• Message passing across the isolation boundaries enable custom, fine-grained access control

a.com

b.com

CommRequest

CommRequest

Unauthorized

Isolated

Isolated


Commrequest l.jpg

CommRequest

  • Server:

    server = new CommServer();

    server.listenTo(“aPort”, requestHandlerFunction);

  • Client:

    req = new CommRequest();

    req.open (“INVOKE”, “local:http://bob.com//aPort”, isSynchronous);

    req.send (requestData);

    req.onreadystatechange = function () { …}


Commrequest vs xmlhttprequest l.jpg

CommRequest vs. XMLHttpRequest

  • Cross domain

  • Source labeled

  • No cookies sent

  • “Server” can be on client

  • Reply from remote server tagged with special MIME type

  • Syntax similar to socket API and XHR


Outline30 l.jpg

Outline

  • The problem

  • The MashupOS project

  • Protection

  • Communication

  • Implementation & demo

  • Evaluation

  • Related work

  • Conclusions


Implementation l.jpg

Implementation

MashupOS

Script Engine

Proxy

  • Use frames as our building blocks, but we apply our access control

HTML Layout Engine

Script execution

DOM object access

Script

Engine

DOM object update

MashupOS

transformed HTML

Original

HTML

MashupOS

MIME

Filter


Evaluation showcase application l.jpg

Evaluation: Showcase Application

  • PhotoLoc, a photo location service

    • Mash up Google’s map service and Flickr’s geo-tagged photo gallery service

    • Map out the locations of photographs taken

  • PhotoLoc doesn’t trust flickr nor gmap


Photoloc index htm l.jpg

PhotoLoc/index.htm

<script>

function setPhotoLoc(request) {

var coordinate = request.body;

var latitude = getLatitude (coordinate);

var longitude = getLongitude (coordinate);

G.map.setCenter(new GLatLng(latitude, longitude), 6);

}

varsvr = new CommServer();

svr.listenTo(“recvLocationPort”, setPhotoLoc);

</script>

<Sandboxsrc=”f.uhtml” id=F> </Sandbox>

<Sandboxsrc=”g.uhtml” id=G> </Sandbox>

Direct

access

CommRequest


Slide34 l.jpg

Demo


Evaluation prototype performance l.jpg

Evaluation:Prototype Performance

  • Microbenchmarking for script engine proxy

    • Negligible overhead for no or moderate DOM manipulations

    • 33%--82% overhead with heavy DOM manipulations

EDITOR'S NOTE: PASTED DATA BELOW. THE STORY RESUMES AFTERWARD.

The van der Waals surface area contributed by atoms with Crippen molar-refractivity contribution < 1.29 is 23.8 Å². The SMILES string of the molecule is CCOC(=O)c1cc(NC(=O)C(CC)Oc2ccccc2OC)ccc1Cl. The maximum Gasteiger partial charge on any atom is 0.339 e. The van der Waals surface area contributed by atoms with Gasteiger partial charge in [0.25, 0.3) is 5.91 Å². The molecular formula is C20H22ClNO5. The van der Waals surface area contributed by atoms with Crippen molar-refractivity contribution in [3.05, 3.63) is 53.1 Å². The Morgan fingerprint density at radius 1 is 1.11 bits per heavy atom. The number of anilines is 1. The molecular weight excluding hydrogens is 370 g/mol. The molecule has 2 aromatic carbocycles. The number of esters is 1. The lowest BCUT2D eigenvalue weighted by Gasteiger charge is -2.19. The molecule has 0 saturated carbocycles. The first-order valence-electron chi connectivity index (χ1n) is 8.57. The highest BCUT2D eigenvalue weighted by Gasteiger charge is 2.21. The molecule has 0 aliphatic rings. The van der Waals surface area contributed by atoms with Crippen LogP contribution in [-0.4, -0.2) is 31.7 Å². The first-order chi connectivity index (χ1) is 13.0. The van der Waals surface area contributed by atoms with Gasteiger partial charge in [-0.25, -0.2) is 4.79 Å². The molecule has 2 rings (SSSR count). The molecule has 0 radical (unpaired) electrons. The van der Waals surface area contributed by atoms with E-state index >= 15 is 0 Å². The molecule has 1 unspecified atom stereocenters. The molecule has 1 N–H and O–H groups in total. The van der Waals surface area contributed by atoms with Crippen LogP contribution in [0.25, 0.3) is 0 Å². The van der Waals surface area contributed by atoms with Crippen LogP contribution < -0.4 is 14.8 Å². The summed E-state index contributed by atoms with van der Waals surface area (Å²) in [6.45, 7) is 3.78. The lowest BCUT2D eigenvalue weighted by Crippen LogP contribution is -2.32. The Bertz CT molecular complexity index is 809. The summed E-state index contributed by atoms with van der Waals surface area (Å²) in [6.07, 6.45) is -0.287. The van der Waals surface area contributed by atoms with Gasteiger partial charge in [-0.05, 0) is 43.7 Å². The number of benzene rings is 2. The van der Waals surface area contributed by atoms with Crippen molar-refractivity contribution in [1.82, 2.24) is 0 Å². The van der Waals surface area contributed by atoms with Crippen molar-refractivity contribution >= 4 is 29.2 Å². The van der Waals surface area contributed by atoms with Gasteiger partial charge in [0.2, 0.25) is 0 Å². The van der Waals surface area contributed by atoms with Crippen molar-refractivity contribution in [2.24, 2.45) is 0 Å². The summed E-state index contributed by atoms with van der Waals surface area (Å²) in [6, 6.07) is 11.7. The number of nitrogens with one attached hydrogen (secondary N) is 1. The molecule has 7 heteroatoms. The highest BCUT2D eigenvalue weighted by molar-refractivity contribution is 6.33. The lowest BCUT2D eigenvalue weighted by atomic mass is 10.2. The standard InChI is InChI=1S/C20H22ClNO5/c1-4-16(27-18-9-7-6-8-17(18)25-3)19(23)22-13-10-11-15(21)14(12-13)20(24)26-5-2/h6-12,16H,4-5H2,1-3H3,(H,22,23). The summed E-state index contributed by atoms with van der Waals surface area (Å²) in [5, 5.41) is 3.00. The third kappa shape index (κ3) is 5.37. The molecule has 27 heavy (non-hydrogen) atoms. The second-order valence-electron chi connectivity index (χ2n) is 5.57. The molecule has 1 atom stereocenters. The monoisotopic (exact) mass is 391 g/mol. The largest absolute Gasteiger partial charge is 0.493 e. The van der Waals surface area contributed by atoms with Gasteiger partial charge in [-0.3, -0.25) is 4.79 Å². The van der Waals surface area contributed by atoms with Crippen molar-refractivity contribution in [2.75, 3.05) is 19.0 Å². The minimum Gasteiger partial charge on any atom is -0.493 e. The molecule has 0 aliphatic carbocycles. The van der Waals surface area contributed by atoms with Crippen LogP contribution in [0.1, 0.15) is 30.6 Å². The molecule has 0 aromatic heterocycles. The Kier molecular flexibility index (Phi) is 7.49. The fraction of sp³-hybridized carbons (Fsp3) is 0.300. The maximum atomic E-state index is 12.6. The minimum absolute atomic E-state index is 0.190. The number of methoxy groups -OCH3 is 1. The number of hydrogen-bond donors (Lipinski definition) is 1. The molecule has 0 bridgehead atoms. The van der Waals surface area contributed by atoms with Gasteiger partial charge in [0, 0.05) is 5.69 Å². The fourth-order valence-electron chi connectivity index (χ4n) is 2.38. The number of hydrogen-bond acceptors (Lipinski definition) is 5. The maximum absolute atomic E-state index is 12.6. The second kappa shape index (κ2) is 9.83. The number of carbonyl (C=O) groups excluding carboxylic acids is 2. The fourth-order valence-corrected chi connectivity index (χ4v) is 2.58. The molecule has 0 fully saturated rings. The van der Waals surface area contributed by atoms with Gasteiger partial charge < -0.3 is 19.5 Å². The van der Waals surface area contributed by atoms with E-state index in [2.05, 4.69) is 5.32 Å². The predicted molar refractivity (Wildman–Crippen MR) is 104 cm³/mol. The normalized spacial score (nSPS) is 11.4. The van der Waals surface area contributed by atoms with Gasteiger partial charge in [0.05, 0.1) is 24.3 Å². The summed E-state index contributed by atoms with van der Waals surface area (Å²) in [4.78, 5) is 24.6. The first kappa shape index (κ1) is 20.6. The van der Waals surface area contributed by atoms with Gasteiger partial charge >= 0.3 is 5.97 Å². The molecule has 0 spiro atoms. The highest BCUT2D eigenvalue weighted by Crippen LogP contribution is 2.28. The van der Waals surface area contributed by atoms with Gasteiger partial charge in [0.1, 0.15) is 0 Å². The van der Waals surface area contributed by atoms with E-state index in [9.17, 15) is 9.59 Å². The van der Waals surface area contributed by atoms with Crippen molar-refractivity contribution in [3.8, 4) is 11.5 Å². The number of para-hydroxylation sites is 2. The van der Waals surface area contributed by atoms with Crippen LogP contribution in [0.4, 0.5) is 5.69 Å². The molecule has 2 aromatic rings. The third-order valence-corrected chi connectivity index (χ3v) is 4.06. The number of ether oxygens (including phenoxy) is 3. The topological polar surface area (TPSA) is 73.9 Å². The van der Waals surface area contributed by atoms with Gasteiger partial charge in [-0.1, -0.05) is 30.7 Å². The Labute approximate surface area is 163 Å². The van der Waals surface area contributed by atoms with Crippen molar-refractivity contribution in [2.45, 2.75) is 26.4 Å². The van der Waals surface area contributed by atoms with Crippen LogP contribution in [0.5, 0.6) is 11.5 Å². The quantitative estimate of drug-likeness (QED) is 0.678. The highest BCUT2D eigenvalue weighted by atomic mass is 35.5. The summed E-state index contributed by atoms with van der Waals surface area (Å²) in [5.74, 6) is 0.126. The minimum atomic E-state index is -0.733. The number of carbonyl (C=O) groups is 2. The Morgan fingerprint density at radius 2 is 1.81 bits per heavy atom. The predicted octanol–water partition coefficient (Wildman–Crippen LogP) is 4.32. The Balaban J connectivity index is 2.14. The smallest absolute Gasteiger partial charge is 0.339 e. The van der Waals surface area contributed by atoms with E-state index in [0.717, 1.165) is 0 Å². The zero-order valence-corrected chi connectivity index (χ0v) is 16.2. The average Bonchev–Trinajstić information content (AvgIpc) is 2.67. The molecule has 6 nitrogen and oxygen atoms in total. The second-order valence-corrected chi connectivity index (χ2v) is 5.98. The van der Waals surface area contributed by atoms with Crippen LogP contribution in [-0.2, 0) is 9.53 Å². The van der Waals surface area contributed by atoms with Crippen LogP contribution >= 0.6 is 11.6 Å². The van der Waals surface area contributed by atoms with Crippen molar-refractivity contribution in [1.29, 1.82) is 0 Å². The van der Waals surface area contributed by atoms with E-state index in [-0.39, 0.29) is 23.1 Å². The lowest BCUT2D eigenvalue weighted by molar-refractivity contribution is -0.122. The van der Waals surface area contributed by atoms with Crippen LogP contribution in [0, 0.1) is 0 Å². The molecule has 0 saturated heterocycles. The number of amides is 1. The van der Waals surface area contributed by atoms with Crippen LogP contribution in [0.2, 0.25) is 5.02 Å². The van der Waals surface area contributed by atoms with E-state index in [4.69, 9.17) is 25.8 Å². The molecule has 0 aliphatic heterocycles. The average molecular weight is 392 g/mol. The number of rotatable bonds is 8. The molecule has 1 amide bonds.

• Macrobenchmark measures overall page-loading time using top 500 pages from the top click-through search results of MSN search from 2005

    • shows no impact

  • Anticipate in-browser implementation to have low overhead


Outline36 l.jpg

Outline

  • The problem

  • The MashupOS project

  • Protection

  • Communication

  • Implementation & demo

  • Evaluation

  • Related work

  • Conclusions


Related work l.jpg

Related work

  • Crockford’s <Module>

    • Symmetric isolation with socket-like communication with the enclosing page

  • Wahbe et al’s Software Fault Isolation

    • Asymmetric access though never leveraged

    • Primary goal was to avoid context switches for untrusted code in a process

  • Cox et al’s Tahoma browser operating system uses VM to

    • Protect the host system from browser and web services

    • Protect web applications (a set of web sites) from one another


Future work l.jpg

Future Work

  • Robust implementation of the protection model

  • Tools to detect whether a browser extension violates the browser’s protection model

  • Tools for ensuring proper segregation of different content types

  • Resource management, OS facilities


Conclusions l.jpg

Conclusions

  • Web content involves multiple principals

  • Browsers remain a single principal platform

  • The missing protection abstraction: Unauthorized content and <sandbox>

    • Enable safe mashups with ease

    • Combats cross-site scripting in a fundamental way

  • CommRequest allows fine-grained access control across isolation boundaries

  • Practical for deployment


Thank you l.jpg

Thank you!